It’s a big one, near Ayutthaya, and I was a little leery. They do some distillation and solvent extraction on demand and so our Thai lotus is done there.
I needn’t have worried.
For one thing, it was women. And while some, if not most of the best distillers I know are men, men tend to take themselves incredibly seriously. It doesn’t mean they are jerks, necessarily, but you always have to watch them carefully, which they love of course
But here we had 2 lovely women, who started out professional enough, and were certainly knowledgeable and always delightful, but soon our group enthusiasm won over and we were picking flowers in the gardens, making tiny bouquets, taking photos, swooning in happiness, dancing around…..all the things that ylang ylang and champa and limes can make you do if you’re happy about it.
|A handful of Ylang Ylang|
Thai rose I shouldn’t even write about because we will not be carrying it…not my fault! It proved too expensive to cultivate. Cultivating roses for essential oil is as much of a commitment as getting married, and more so in many places. It’s really, impossibly, undoably, expensive. Pity, because the rose concrete, which I smelled, was very nice. I had been prepared to feel pity for it, a poor tropical lowland rose, but it was robust and beautiful. Couldn’t pay its own expenses though, and the land has gone on to other things. Sad, but no need to dwell on it.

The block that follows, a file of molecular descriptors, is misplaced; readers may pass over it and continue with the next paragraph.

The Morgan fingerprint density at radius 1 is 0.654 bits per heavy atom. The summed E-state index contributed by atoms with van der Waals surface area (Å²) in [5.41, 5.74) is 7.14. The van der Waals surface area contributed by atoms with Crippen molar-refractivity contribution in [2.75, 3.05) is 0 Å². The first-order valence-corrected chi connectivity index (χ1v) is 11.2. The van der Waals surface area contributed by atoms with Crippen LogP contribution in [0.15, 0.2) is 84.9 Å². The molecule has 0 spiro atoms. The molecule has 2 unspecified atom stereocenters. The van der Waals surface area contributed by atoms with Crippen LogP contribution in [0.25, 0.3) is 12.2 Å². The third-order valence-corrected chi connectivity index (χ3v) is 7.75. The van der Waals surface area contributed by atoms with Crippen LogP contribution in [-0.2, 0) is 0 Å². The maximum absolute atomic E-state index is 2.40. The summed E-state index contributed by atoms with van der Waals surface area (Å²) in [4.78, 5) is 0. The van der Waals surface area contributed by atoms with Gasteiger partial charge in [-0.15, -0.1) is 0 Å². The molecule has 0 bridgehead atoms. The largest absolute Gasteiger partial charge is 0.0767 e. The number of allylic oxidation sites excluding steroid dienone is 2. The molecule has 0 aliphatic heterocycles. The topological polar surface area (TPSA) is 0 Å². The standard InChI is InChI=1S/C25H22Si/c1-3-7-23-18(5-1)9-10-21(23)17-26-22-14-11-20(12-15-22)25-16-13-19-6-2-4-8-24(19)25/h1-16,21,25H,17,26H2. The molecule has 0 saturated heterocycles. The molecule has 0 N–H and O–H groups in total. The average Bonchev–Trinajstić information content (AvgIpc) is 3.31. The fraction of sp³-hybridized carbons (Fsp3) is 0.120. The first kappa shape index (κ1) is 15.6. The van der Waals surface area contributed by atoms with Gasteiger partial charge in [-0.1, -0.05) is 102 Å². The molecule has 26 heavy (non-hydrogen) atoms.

We’ll be carrying Winter Lemon as well. Please remember that none of these oils are in the store now, and they have not even yet made the first slow grinding steps out of South East Asia. I will write a newsletter about them when they do come. As it is, I can’t thoroughly describe any of these oils because I either don’t have samples, or they are packed. But the winter lemon had a bright sunniness about it, like the eagerly absorbed winter sun in a place like Vancouver or Moscow.
Thai Lime is another lovely, and we will have this regular Citrus Swingle, which smells like a Christmas Party (everyone found this uproarious) and also the Kaffir lime, Citrus hystrix I think. It’s a really strange looking citrus, almost like it was once a bigger one, and then got squished down, but actually looks more like a brain, or the tracks a worm might leave in sand. There’s a whole lot of other things going on in there beside that limonene, let me tell you! It’s the Greek Chorus of citrus! And we’re going to have the leaves too, maybe, which smell closer to the peel than petitgrains usually do, kind of like a wild west version of the peel! Maybe we’ll call it Cowboy Lime!
There is another new Basil, Hairy Basil! The botanical name (which I am suspicious of anyway, as regular readers will know,) might be Ocimum americanum. I didn’t think there was any way in hell I could get talked into yet another basil for that store. We already have exotic basil, linalool basil, holy basil, verbena basil, and goodness know what else, but this one is do damn American smelling, and I mean it in the best possible way. He is reliable and strong, and smells exactly like basil should smell, pure, unvarnished, middle-of-the-road, apple pie, yes ma’am, tip your hat basil. He’s like a Sunday afternoon barbeque, a Harley Davidson, an Iowan cornfield basil. He’s a straight and true, unadorned, what-you-see-is-what-you-get basil. He is the Navy Seal of basils!